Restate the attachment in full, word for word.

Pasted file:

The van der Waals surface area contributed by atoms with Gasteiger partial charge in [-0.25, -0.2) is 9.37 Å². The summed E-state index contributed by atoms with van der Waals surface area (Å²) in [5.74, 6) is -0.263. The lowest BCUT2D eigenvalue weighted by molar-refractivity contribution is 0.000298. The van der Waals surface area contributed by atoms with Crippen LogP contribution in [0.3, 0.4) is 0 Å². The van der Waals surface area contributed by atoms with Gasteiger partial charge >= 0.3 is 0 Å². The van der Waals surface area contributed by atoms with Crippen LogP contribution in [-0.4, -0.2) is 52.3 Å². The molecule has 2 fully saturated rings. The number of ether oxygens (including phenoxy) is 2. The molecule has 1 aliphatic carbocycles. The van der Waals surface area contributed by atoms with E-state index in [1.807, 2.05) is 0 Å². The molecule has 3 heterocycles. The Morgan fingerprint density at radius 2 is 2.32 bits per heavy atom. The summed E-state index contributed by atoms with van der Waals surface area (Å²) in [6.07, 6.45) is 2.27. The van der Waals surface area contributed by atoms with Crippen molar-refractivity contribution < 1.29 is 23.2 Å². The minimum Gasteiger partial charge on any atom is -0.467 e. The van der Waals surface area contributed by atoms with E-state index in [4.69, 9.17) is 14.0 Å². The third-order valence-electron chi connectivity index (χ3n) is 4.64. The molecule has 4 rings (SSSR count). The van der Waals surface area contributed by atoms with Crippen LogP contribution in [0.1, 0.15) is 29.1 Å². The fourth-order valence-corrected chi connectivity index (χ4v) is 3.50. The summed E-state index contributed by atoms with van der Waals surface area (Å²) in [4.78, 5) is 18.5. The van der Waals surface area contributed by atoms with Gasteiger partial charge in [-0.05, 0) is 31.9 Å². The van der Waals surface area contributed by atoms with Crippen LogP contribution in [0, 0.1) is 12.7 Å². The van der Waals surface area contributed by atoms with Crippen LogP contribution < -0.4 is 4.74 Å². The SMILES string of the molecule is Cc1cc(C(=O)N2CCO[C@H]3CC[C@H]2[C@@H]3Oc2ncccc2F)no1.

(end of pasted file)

The van der Waals surface area contributed by atoms with Gasteiger partial charge in [-0.25, -0.2) is 9.37 Å². The summed E-state index contributed by atoms with van der Waals surface area (Å²) in [5.74, 6) is -0.263. The lowest BCUT2D eigenvalue weighted by molar-refractivity contribution is 0.000298. The van der Waals surface area contributed by atoms with Crippen LogP contribution in [0.3, 0.4) is 0 Å². The van der Waals surface area contributed by atoms with Gasteiger partial charge >= 0.3 is 0 Å². The van der Waals surface area contributed by atoms with Crippen LogP contribution in [-0.4, -0.2) is 52.3 Å². The molecule has 2 fully saturated rings. The number of ether oxygens (including phenoxy) is 2. The molecule has 1 aliphatic carbocycles. The van der Waals surface area contributed by atoms with E-state index in [1.807, 2.05) is 0 Å². The molecule has 3 heterocycles. The Morgan fingerprint density at radius 2 is 2.32 bits per heavy atom. The summed E-state index contributed by atoms with van der Waals surface area (Å²) in [6.07, 6.45) is 2.27. The van der Waals surface area contributed by atoms with Crippen molar-refractivity contribution < 1.29 is 23.2 Å². The minimum Gasteiger partial charge on any atom is -0.467 e. The van der Waals surface area contributed by atoms with E-state index in [4.69, 9.17) is 14.0 Å². The third-order valence-electron chi connectivity index (χ3n) is 4.64. The molecule has 4 rings (SSSR count). The van der Waals surface area contributed by atoms with Crippen LogP contribution in [0.1, 0.15) is 29.1 Å². The fourth-order valence-corrected chi connectivity index (χ4v) is 3.50. The summed E-state index contributed by atoms with van der Waals surface area (Å²) in [4.78, 5) is 18.5. The van der Waals surface area contributed by atoms with Gasteiger partial charge in [-0.05, 0) is 31.9 Å². The van der Waals surface area contributed by atoms with Crippen LogP contribution in [0, 0.1) is 12.7 Å². The van der Waals surface area contributed by atoms with Crippen LogP contribution < -0.4 is 4.74 Å². The SMILES string of the molecule is Cc1cc(C(=O)N2CCO[C@H]3CC[C@H]2[C@@H]3Oc2ncccc2F)no1.